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Christopher Green Utah State University

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Christopher Green is a senior in the Mechanical and Aerospace Engineering program, with an Aerospace Emphasis and a minor in Computer Science. He plans to finish his undergrad in Dec. 2015, and continue to earn his MS in Aerospace Engineering and Ph.D. in Engineering Education. In addition to school, he researches common misconceptions students struggle with in engineering and develops ways to overcome them. After graduation, his career goals include working in the industry of unmanned aerial vehicles and improving training processes within engineering companies. His hobbies include ballroom dance, violin, board games, and outdoors. Additionally, he enjoys teaching others, especially engineering, math, and dance. He was raised in Highland, UT as the fourth of six children and values a close relationship with family.

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Abstract

2-D and 3-D Deconstruction Strategies, Solutions and Misconceptions in Introductory Statics ProblemsSophomore engineering students’ cognitive abilities, skills, and experiences represent the nativelevel of knowledge for students endeavoring to learn Statics. Within this stage of students’academic careers, initial engineering courses are being taken and the foundations for futureengineering work is being laid. The Engineering Statics course – the first class in the engineeringmechanics series and one of the first engineering courses offered to many engineering students –presents a prime environment to understand fundamental issues regarding students strategies andmisconceptions in a problem solving process. Gaining an understanding of these students’approaches to Statics problems, and the possible accompanying misconceptions, is motivated bytheir direct correlation and impacts on future engineering coursework and success.This study aims to discover cognitive strategies and misconceptions exhibited by engineeringstudents as they are introduced to 2-D and 3-D equilibrium concepts. Qualitative initial, axial,and selective coding methods, following a constant comparative analysis technique imbedded ingrounded theory, will be used to analyze the responses of students as they solve 2-D and 3-Dequilibrium problems recorded through a transcripted Talk Aloud protocol. An expanded pilotstudy – where the initial group of students solved traditional equilibrium problems and a follow-on group of students solved segmented equilibrium problems – will be discussed in this paper.The study aims to identify mental models for problem solving that can be used to frameinterventions, as well as areas of need where such interventions would help students solvingStatics problems. Procedural and conceptual aspects of students’ strategies and misconceptionswill be discussed individually and interactively. Results will foster future research, refine thequalitative methods applied, and direct pedagogical descriptions of the Statics problem-solvingprocess.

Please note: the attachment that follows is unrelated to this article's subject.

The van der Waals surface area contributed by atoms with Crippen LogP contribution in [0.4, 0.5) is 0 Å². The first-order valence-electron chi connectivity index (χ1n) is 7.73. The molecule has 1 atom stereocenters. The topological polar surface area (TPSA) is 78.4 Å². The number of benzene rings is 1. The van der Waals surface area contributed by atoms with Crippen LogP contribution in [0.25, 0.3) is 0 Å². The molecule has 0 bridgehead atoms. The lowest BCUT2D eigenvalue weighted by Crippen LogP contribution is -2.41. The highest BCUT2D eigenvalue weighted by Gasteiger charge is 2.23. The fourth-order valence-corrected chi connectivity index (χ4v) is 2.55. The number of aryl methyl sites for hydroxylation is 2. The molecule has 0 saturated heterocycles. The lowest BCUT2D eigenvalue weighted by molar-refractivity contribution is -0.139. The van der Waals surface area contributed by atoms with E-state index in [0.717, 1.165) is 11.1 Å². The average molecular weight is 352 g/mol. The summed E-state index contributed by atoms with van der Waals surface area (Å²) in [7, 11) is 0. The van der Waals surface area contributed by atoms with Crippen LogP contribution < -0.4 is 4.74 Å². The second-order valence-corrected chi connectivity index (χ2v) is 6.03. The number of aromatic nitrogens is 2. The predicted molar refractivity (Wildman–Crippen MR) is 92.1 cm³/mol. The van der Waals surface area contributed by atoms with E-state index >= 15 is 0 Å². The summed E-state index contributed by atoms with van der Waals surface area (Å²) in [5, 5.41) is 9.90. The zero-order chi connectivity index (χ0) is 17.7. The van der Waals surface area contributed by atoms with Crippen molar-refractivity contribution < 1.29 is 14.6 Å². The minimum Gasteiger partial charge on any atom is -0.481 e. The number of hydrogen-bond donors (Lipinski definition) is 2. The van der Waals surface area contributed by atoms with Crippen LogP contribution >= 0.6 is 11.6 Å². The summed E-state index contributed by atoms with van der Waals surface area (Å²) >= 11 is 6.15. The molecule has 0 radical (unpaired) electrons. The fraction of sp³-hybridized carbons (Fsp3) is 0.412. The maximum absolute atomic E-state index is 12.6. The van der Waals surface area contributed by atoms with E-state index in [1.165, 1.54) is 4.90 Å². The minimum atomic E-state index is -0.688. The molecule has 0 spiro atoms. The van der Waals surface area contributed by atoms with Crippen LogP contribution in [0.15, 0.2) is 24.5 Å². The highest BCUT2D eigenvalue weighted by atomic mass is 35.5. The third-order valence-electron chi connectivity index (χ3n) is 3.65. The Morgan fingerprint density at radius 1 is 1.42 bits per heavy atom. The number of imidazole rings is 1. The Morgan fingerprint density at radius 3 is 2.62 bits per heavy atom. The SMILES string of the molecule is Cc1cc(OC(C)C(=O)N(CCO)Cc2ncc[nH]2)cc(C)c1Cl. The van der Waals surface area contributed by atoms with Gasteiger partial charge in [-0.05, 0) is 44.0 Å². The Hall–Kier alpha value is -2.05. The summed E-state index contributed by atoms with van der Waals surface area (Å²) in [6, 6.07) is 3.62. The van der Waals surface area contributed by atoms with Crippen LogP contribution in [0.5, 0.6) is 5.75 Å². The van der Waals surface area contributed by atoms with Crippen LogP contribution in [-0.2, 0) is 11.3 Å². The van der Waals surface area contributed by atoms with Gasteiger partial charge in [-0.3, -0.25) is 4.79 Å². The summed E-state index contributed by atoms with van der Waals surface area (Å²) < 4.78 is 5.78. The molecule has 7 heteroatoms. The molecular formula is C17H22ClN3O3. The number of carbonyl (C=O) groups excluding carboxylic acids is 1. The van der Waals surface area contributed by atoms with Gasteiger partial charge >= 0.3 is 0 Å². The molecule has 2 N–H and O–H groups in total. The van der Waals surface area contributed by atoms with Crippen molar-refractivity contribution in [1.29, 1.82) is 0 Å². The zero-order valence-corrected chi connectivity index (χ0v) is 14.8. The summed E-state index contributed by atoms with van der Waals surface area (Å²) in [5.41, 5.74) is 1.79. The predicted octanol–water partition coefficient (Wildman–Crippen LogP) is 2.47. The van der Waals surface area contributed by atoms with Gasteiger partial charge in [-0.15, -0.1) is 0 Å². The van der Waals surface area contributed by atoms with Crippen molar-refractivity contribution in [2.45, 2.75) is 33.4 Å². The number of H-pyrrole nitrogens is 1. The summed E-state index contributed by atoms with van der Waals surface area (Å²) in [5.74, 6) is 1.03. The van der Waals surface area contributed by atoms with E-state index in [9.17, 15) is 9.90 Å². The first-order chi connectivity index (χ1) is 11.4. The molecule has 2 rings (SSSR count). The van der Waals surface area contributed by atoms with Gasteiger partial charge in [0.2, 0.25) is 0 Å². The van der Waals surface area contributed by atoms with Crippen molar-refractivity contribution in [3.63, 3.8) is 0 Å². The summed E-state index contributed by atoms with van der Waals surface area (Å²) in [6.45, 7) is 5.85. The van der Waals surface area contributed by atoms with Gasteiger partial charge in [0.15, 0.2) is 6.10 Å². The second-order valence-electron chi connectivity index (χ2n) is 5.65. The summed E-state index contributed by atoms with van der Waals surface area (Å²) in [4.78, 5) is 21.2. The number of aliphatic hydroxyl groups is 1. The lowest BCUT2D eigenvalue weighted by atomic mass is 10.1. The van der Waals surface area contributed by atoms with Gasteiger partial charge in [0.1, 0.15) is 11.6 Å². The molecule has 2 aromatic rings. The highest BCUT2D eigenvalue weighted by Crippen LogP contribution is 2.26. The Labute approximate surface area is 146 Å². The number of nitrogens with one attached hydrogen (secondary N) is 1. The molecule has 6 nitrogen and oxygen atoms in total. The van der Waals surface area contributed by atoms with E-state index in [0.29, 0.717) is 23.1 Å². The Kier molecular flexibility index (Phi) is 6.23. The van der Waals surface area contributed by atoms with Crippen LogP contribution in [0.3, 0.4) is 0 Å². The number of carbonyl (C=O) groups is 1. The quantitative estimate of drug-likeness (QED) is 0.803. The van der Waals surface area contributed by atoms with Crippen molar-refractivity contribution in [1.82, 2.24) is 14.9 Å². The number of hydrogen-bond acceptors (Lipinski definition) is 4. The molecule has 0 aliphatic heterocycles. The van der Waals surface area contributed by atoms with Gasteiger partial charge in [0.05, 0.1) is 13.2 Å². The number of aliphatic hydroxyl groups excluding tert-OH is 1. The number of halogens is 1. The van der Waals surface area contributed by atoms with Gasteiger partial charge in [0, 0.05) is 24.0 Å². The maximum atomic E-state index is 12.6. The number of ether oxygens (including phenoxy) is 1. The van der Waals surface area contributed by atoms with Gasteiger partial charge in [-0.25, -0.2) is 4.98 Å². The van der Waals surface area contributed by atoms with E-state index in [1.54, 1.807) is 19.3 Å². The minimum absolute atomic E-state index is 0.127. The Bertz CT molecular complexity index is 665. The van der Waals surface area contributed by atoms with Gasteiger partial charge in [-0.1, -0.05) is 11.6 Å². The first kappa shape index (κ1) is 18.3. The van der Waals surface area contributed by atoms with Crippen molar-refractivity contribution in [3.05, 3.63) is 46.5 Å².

Call, B. J., & Goodridge, W. H., & Green, C. (2015, June), Strategy, Task Performance, and Behavioral Themes from Students Solving 2-D and 3-D Force Equilibrium Problems Paper presented at 2015 ASEE Annual Conference & Exposition, Seattle, Washington. 10.18260/p.24742

ASEE holds the copyright on this document. It may be read by the public free of charge. Authors may archive their work on personal websites or in institutional repositories with the following citation: © 2015 American Society for Engineering Education. Other scholars may excerpt or quote from these materials with the same citation. When excerpting or quoting from Conference Proceedings, authors should, in addition to noting the ASEE copyright, list all the original authors and their institutions and name the host city of the conference. - Last updated April 1, 2015